Directed by David Fincher
Written by James Vanderbilt
Inspired by the game “Condemned: Criminal Origins” created by Monolith Studios
Cinematography by Harris Savides
Editing by Angus Wall
Cheyenne Jackson as Agent Ethan Thomas
Dennis Haysbert as Detective Alan Handrick
L. Scott Caldwell as Rosa Martin
Richmond Arquette as “The Match Maker”
Synopsis: The following is from the files of Alan Handrick, detective for the Baltimore Police Department, dated August 21, 2006:
This is the official report of Detective Alan Handrick on the case surrounding the murders of Officers Mark Becker and Samuel Dickenson. The case began August 19, when both officers were sent to investigate the murder of a woman named Miranda Davis. Accompanying them was FBI Agent Ethan Thomas, a head forensics investigator in the CIA’s Serial Murder Department (More information on Agent Thomas will be included following this report).
The group arrived at the location around 11:45 P.M. that night. Agent Thomas’s assistant Rosa Martin was at the station during that time, aiding the group with information through a secure cell phone link. After the cause of death was confirmed as unarmed strangling, Ms. Martin was noted to have said that her suspicions were confirmed. The abductor and murderer was identified as a wanted serial killer Thomas had been hunting for some time. Known under the pseudonym “The Match Maker”, the killer had made it a trademark to kill young women and then re-sculpt their image as department store mannequins, disfigured slightly on their cheeks as a signature. However, before Ms. Martin could bring up the official report on the suspect, radio contact was loss with the group (This was later linked to a power surge generated from an axe smashed into the circuit breakers).
When another cop car was sent to investigate the scene, Officer’s Walker and Dickenson were discovered dead on arrival and Agent Thomas was no where to be seen. The causes of the officer’s deaths were bullet shots to the aorta. However, the disturbing news of this was the source of said bullets. Agent Thomas’s gun was discovered at the scene accompanied by two discarded bullet casings. When the autopsies confirmed the bullets shot at the officers were the same as the kind from Thomas’s gun, the order went out for his arrest. It then became my responsibility to be in charge of the investigation and the hoped arrest of Thomas.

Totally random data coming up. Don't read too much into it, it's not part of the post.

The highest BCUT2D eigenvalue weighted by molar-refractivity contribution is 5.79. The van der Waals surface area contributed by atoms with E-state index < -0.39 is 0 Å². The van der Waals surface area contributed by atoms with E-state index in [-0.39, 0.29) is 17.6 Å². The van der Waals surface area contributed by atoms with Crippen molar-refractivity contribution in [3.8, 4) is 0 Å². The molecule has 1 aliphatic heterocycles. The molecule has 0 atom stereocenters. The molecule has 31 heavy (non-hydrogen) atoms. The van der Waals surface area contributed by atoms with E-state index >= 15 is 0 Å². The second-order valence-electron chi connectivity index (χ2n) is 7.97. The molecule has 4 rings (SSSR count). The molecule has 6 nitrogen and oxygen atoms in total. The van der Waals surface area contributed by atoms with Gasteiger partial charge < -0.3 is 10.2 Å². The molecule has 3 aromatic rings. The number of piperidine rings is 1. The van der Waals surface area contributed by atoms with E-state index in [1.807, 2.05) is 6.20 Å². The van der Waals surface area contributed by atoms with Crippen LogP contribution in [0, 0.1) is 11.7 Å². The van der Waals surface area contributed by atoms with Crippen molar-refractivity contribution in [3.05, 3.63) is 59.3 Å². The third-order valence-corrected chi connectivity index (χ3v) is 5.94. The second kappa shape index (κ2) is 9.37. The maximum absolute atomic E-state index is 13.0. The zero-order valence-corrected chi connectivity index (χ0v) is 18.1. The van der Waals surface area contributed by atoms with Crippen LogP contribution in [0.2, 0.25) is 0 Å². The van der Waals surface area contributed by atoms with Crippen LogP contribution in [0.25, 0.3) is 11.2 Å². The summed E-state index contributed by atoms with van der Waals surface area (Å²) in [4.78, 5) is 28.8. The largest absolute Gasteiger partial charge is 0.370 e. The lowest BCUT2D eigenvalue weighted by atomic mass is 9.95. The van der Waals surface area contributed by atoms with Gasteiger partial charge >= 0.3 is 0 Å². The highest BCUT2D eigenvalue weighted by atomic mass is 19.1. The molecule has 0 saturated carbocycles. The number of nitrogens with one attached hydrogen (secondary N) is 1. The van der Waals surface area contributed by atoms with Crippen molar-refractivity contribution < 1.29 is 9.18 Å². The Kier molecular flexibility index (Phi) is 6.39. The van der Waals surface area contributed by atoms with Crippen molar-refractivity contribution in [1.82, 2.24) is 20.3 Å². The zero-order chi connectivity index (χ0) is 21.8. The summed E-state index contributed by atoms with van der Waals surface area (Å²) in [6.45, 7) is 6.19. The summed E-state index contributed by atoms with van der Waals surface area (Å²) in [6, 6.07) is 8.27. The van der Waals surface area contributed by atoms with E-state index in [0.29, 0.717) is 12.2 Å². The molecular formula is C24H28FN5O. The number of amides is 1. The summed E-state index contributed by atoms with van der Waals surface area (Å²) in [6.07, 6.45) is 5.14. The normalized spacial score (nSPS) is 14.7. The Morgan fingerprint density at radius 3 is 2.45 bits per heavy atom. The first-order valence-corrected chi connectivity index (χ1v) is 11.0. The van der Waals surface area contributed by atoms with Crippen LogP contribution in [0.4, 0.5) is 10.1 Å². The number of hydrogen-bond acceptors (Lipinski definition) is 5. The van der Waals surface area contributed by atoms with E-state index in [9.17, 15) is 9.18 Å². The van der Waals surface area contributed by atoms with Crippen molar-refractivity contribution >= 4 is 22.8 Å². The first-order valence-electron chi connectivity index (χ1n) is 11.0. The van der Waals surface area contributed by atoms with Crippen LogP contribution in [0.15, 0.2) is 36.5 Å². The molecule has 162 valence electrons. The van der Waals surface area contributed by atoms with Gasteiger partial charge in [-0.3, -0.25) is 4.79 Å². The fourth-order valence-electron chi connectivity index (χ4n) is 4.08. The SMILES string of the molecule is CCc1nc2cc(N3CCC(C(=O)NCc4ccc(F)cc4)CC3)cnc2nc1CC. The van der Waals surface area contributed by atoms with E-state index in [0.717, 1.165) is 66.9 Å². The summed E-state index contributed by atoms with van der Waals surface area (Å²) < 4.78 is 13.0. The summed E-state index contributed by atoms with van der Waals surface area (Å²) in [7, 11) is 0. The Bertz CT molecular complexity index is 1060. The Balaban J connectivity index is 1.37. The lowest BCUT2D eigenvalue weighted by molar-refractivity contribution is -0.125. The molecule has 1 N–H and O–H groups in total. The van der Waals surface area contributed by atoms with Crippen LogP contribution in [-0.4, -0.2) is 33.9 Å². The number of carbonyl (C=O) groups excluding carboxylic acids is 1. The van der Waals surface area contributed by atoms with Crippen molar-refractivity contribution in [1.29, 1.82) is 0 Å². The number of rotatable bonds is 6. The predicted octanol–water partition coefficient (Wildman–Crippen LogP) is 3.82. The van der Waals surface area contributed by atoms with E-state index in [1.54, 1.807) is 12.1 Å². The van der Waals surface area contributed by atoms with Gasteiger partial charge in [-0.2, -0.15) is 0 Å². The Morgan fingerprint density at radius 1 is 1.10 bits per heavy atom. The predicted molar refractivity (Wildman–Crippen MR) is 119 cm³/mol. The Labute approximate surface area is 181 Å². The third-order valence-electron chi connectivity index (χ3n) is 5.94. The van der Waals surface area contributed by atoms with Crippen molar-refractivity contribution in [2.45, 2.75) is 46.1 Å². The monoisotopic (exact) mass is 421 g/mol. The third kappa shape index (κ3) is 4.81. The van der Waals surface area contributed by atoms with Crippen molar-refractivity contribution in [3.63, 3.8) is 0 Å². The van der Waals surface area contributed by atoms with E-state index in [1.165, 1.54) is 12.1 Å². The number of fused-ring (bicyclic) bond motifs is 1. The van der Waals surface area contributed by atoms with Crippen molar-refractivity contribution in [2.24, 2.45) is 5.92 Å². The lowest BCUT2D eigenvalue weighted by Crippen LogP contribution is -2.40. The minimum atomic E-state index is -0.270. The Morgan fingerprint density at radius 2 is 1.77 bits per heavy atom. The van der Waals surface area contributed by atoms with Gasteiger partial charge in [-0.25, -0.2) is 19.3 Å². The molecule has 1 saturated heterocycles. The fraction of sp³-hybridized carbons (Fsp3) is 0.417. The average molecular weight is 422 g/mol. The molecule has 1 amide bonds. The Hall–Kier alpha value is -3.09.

However, the most recent hour of the investigation has proved to be very trying. My men are not accustomed to the surroundings here, especially given that the main populace has since abandoned this rundown section of Baltimore. What’s more, the “resident” homeless of this area have been acting surprisingly hostile towards my men. Three officers were attacked in the last hour by a group of thugs, who were apparently hocked up on some unknown drug. The most disturbing news though is the rising suspicion and paranoia many of the officers are experiencing. Rumors have been circulating of a “Serial Killer X”, a being so ruthless that even the most deranged criminal fears his name. I had previously dismissed this as a ghost story made up by the residents, but recent events seem to hint at possibility of such an individual’s existence. Can this “Serial Killer X” somehow be linked to the investigation? And where does Agent Thomas seem to be running too? Only further investigation will confirm any of these details.
What the Press would say: